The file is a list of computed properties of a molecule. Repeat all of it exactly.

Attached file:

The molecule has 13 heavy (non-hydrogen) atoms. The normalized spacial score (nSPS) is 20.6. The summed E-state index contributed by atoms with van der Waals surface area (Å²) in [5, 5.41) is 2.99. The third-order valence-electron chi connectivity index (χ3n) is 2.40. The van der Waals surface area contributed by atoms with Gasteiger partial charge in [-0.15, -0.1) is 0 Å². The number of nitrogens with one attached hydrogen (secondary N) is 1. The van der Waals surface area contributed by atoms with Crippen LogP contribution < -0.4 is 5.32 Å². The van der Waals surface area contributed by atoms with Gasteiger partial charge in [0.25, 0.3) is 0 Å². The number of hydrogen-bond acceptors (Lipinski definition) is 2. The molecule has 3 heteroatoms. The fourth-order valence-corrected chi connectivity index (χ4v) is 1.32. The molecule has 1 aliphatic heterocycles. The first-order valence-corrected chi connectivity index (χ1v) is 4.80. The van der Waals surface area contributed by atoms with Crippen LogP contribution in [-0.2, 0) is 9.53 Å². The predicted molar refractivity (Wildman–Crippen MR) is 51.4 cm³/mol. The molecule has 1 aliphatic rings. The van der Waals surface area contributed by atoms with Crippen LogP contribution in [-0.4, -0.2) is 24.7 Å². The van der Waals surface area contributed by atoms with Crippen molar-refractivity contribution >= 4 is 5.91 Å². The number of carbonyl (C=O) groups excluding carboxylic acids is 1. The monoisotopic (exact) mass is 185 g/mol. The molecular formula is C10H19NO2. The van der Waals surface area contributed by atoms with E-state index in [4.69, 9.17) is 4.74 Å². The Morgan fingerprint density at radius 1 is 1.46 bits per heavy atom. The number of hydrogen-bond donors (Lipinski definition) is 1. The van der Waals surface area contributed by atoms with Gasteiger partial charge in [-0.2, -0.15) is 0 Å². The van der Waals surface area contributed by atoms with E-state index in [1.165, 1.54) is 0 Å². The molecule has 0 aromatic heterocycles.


The molecule has 13 heavy (non-hydrogen) atoms. The normalized spacial score (nSPS) is 20.6. The summed E-state index contributed by atoms with van der Waals surface area (Å²) in [5, 5.41) is 2.99. The third-order valence-electron chi connectivity index (χ3n) is 2.40. The van der Waals surface area contributed by atoms with Gasteiger partial charge in [-0.15, -0.1) is 0 Å². The number of nitrogens with one attached hydrogen (secondary N) is 1. The van der Waals surface area contributed by atoms with Crippen LogP contribution < -0.4 is 5.32 Å². The van der Waals surface area contributed by atoms with Gasteiger partial charge in [0.25, 0.3) is 0 Å². The number of hydrogen-bond acceptors (Lipinski definition) is 2. The molecule has 3 heteroatoms. The fourth-order valence-corrected chi connectivity index (χ4v) is 1.32. The molecule has 1 aliphatic heterocycles. The first-order valence-corrected chi connectivity index (χ1v) is 4.80. The van der Waals surface area contributed by atoms with Crippen LogP contribution in [-0.2, 0) is 9.53 Å². The predicted molar refractivity (Wildman–Crippen MR) is 51.4 cm³/mol. The molecule has 1 aliphatic rings. The van der Waals surface area contributed by atoms with Crippen LogP contribution in [-0.4, -0.2) is 24.7 Å². The van der Waals surface area contributed by atoms with Crippen molar-refractivity contribution >= 4 is 5.91 Å². The number of carbonyl (C=O) groups excluding carboxylic acids is 1. The monoisotopic (exact) mass is 185 g/mol. The molecular formula is C10H19NO2. The van der Waals surface area contributed by atoms with E-state index in [4.69, 9.17) is 4.74 Å². The Morgan fingerprint density at radius 1 is 1.46 bits per heavy atom. The number of hydrogen-bond donors (Lipinski definition) is 1. The van der Waals surface area contributed by atoms with Gasteiger partial charge in [-0.2, -0.15) is 0 Å². The van der Waals surface area contributed by atoms with E-state index in [1.165, 1.54) is 0 Å². The molecule has 0 aromatic heterocycles.